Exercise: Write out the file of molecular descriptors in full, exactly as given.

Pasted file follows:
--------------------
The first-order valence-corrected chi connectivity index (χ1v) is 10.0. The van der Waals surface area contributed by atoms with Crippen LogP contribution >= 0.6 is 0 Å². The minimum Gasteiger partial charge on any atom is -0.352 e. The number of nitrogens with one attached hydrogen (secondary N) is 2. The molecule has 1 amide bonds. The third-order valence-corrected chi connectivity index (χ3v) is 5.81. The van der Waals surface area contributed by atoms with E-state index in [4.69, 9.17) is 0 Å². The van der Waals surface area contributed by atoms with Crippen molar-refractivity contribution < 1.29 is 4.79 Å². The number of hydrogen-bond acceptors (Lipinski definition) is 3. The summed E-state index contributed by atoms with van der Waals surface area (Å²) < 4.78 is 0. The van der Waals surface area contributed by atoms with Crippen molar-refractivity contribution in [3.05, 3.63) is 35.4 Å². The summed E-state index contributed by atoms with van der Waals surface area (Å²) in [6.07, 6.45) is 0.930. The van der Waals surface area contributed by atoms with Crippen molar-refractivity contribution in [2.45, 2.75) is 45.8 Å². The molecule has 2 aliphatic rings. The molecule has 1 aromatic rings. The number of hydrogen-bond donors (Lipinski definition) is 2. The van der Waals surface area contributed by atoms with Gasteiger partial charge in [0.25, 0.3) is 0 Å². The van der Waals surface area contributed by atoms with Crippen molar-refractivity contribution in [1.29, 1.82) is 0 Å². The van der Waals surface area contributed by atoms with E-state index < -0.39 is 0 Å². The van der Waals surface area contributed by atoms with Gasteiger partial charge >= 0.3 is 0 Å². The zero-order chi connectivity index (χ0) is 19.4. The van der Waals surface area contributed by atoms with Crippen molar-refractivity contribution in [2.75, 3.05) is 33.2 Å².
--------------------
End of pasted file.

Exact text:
The first-order valence-corrected chi connectivity index (χ1v) is 10.0. The van der Waals surface area contributed by atoms with Crippen LogP contribution >= 0.6 is 0 Å². The minimum Gasteiger partial charge on any atom is -0.352 e. The number of nitrogens with one attached hydrogen (secondary N) is 2. The molecule has 1 amide bonds. The third-order valence-corrected chi connectivity index (χ3v) is 5.81. The van der Waals surface area contributed by atoms with E-state index in [4.69, 9.17) is 0 Å². The van der Waals surface area contributed by atoms with Crippen molar-refractivity contribution < 1.29 is 4.79 Å². The number of hydrogen-bond acceptors (Lipinski definition) is 3. The summed E-state index contributed by atoms with van der Waals surface area (Å²) < 4.78 is 0. The van der Waals surface area contributed by atoms with Crippen molar-refractivity contribution in [3.05, 3.63) is 35.4 Å². The summed E-state index contributed by atoms with van der Waals surface area (Å²) in [6.07, 6.45) is 0.930. The van der Waals surface area contributed by atoms with Crippen molar-refractivity contribution in [2.45, 2.75) is 45.8 Å². The molecule has 2 aliphatic rings. The molecule has 1 aromatic rings. The number of hydrogen-bond donors (Lipinski definition) is 2. The van der Waals surface area contributed by atoms with Gasteiger partial charge in [0.25, 0.3) is 0 Å². The van der Waals surface area contributed by atoms with Crippen molar-refractivity contribution in [1.29, 1.82) is 0 Å². The van der Waals surface area contributed by atoms with E-state index < -0.39 is 0 Å². The van der Waals surface area contributed by atoms with Gasteiger partial charge >= 0.3 is 0 Å². The zero-order chi connectivity index (χ0) is 19.4. The van der Waals surface area contributed by atoms with Crippen molar-refractivity contribution in [2.75, 3.05) is 33.2 Å².